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Worst Year in Wrestling Ever: A Case For -- And Against -- 2010

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The rest of the series is worth your time if you're just jumping into it. Or if you want to look back again. I won't judge.

Worst Year In Wrestling: 19911995200720112001199320022009

2009 may have been one of the more depressing years in professional wrestling history. Hell, 2009 may have been one of the more depressing years in the history of ever. The economy went into a global depression-errrrrrrr-recession, the political climate got even more toxic despite the United States having elected an African-American president for the first time ever, and professional wrestling was a drug-addled, guest-hosting, home-wrecking mess. Worst year in wrestling ever? When I voted early on, it was 50/50, but in the end...

Nope. Not the worst year ever. Thank the Undertaker, Shawn Michaels, Jeff Hardy, and CM Punk for keeping it out of the red. Send in the next patient.


There's always next year. Fans of baseball's Chicago Cubs know these words all too well. In fact, if you're a fan of any sports franchise that didn't finish with a championship, you probably say those words right after the season ends-usually in heartbreak, but sometimes in relief. After all, hope springs eternal. The very thought of something better on the horizon keeps many of us, maybe even you reading this, going from one day to the next.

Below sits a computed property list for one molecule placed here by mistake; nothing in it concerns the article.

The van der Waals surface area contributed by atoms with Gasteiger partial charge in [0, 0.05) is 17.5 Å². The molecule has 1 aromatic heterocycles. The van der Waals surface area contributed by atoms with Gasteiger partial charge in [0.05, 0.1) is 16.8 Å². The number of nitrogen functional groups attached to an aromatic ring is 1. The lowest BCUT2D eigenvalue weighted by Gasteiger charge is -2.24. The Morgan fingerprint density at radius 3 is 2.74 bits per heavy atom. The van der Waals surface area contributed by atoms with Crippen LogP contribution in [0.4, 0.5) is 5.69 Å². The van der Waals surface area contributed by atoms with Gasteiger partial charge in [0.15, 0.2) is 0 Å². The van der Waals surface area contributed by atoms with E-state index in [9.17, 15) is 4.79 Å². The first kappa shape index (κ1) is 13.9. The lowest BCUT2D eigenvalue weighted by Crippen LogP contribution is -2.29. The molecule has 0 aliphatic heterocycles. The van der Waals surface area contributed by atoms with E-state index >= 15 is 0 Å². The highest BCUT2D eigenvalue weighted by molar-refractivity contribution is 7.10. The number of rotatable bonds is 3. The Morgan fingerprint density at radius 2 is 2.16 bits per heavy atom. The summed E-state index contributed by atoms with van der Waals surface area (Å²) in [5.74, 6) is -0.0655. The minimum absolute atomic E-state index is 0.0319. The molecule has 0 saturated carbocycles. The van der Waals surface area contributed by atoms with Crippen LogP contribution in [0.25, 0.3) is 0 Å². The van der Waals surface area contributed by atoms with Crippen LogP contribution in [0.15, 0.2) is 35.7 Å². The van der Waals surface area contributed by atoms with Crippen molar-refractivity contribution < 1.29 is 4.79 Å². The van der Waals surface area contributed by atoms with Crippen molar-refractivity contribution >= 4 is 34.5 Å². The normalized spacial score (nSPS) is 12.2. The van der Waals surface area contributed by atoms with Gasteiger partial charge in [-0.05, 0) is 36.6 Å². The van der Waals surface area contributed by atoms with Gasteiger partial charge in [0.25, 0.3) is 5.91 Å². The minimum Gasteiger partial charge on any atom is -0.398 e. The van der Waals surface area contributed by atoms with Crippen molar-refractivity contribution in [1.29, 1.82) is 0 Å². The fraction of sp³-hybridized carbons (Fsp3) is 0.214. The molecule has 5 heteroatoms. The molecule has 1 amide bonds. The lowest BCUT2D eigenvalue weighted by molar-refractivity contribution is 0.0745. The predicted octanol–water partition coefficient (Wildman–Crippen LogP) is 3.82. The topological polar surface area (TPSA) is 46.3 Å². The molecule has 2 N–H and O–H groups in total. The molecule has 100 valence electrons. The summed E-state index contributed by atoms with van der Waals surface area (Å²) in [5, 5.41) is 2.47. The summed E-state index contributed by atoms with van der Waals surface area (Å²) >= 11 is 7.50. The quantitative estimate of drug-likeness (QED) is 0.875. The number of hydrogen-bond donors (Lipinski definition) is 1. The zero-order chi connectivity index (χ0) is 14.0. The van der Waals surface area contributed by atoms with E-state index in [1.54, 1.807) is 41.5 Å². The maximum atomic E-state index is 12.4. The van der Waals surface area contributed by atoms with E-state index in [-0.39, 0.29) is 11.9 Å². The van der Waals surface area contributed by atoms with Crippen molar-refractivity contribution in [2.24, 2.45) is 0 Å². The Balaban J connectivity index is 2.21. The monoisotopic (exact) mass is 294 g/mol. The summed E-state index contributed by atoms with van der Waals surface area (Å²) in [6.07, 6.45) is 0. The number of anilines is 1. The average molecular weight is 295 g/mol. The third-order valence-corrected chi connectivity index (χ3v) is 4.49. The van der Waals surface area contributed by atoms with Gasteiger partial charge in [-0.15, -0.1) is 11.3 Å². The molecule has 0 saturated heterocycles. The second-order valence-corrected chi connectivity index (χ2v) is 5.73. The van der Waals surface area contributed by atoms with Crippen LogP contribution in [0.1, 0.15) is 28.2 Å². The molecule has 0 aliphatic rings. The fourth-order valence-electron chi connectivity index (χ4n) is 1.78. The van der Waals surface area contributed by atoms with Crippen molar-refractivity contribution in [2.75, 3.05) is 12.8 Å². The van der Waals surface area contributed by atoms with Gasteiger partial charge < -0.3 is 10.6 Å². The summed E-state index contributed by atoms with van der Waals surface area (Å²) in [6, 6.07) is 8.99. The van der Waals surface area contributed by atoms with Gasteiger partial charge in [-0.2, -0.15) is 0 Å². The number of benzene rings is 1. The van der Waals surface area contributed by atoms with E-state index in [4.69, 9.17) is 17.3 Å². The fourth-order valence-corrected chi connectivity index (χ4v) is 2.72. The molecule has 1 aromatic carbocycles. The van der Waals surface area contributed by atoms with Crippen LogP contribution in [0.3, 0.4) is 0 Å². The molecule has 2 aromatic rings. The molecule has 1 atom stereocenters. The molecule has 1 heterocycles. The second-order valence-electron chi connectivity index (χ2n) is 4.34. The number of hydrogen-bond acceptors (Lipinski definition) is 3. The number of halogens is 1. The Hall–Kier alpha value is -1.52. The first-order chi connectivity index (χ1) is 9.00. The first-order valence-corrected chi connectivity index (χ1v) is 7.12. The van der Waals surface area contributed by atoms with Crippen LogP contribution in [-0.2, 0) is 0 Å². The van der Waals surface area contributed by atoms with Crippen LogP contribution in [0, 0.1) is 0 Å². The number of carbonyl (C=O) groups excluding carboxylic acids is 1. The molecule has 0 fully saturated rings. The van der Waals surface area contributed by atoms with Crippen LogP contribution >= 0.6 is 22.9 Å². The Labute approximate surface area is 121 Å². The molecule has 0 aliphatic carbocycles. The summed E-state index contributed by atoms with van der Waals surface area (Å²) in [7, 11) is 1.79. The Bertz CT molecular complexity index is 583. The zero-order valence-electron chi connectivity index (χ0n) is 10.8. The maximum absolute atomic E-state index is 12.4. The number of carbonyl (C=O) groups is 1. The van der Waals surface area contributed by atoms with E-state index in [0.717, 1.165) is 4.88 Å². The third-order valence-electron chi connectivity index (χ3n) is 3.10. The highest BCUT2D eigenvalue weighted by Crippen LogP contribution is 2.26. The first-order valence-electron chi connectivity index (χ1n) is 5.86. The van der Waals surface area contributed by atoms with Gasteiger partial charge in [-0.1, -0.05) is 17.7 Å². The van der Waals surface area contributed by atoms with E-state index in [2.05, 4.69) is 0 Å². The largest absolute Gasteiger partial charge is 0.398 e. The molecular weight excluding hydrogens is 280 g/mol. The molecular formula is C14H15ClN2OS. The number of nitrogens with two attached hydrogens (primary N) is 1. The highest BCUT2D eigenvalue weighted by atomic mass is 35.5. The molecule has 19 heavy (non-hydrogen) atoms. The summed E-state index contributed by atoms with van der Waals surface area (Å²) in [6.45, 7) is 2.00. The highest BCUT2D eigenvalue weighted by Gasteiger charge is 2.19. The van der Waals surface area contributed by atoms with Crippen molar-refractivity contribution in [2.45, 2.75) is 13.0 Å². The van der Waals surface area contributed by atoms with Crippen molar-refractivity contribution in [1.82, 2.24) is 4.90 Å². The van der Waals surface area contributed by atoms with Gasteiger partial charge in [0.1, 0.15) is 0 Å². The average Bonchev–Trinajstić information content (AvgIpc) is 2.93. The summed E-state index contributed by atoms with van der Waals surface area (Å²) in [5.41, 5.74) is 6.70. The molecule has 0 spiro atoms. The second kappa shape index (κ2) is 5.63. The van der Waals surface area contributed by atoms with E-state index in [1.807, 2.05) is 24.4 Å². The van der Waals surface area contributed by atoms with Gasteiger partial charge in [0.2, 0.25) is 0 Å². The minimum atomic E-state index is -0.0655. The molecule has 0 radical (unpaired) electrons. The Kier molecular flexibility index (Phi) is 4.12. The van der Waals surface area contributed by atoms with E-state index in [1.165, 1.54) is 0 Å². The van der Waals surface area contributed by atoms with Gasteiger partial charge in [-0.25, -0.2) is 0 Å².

Then next year happens. And it's the same as the last. And it just depresses you.  Since some of you were interested, I hope you're safely braced in. We're traveling back in time to 2010.



(photo via


I'm not starting with WWE this time. I'm starting with their "competition". I'm talking about the reanimated corpse of WCW known as TNA.

On January 4, TNA, encouraged by bringing in Hulk Hogan, the most recognizable name in professional wrestling history, decided it would be a good time to bring '98 back (more accurately, '96) by moving Impact to Monday night opposite RAW.  And they spared no expense. Any Hogan buddy available, they got on that show. Were you in WCW at the height of the nWo? Come on in. Coming off a better than decent run in WWE, but need a place to go where you can have your scary, scary drugs? Get in! Wrestling legend? You're welcome too! Needless to say, it didn't take long for the Hogan-Bischoff regime to have their imprints all over TNA. The six-sided ring was ditched in favor of the more traditional four-sided ring. Rob Van Dam made his debut in the company, beat Sting in short order, and was buried beneath the dirt by the end of the hour. And by the end of the year, Hogan and Bischoff would be the top heels in the company to the surprise of no one.